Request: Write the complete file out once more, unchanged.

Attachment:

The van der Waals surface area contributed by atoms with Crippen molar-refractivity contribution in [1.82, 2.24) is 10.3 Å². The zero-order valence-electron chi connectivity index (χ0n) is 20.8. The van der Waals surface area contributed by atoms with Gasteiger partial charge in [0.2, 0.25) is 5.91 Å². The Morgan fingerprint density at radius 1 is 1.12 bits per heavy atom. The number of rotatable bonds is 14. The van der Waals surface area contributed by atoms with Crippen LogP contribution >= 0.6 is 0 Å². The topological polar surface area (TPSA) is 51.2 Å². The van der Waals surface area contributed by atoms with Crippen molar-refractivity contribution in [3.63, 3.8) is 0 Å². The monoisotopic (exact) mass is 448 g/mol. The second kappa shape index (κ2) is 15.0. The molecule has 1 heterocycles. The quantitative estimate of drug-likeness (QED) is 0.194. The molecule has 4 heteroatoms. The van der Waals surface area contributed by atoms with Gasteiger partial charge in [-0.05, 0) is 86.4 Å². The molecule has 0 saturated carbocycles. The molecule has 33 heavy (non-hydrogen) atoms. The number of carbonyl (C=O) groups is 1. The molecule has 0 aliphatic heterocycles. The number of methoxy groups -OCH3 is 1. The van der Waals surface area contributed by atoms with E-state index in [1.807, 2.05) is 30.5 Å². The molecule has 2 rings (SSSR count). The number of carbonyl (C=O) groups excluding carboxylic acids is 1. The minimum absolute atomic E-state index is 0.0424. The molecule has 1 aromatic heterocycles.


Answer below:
The van der Waals surface area contributed by atoms with Crippen molar-refractivity contribution in [1.82, 2.24) is 10.3 Å². The zero-order valence-electron chi connectivity index (χ0n) is 20.8. The van der Waals surface area contributed by atoms with Gasteiger partial charge in [0.2, 0.25) is 5.91 Å². The Morgan fingerprint density at radius 1 is 1.12 bits per heavy atom. The number of rotatable bonds is 14. The van der Waals surface area contributed by atoms with Crippen LogP contribution >= 0.6 is 0 Å². The topological polar surface area (TPSA) is 51.2 Å². The van der Waals surface area contributed by atoms with Crippen molar-refractivity contribution in [3.63, 3.8) is 0 Å². The monoisotopic (exact) mass is 448 g/mol. The second kappa shape index (κ2) is 15.0. The molecule has 1 heterocycles. The quantitative estimate of drug-likeness (QED) is 0.194. The molecule has 4 heteroatoms. The van der Waals surface area contributed by atoms with Gasteiger partial charge in [-0.05, 0) is 86.4 Å². The molecule has 0 saturated carbocycles. The molecule has 33 heavy (non-hydrogen) atoms. The number of carbonyl (C=O) groups is 1. The molecule has 0 aliphatic heterocycles. The number of methoxy groups -OCH3 is 1. The van der Waals surface area contributed by atoms with E-state index in [1.807, 2.05) is 30.5 Å². The molecule has 2 rings (SSSR count). The number of carbonyl (C=O) groups excluding carboxylic acids is 1. The minimum absolute atomic E-state index is 0.0424. The molecule has 1 aromatic heterocycles.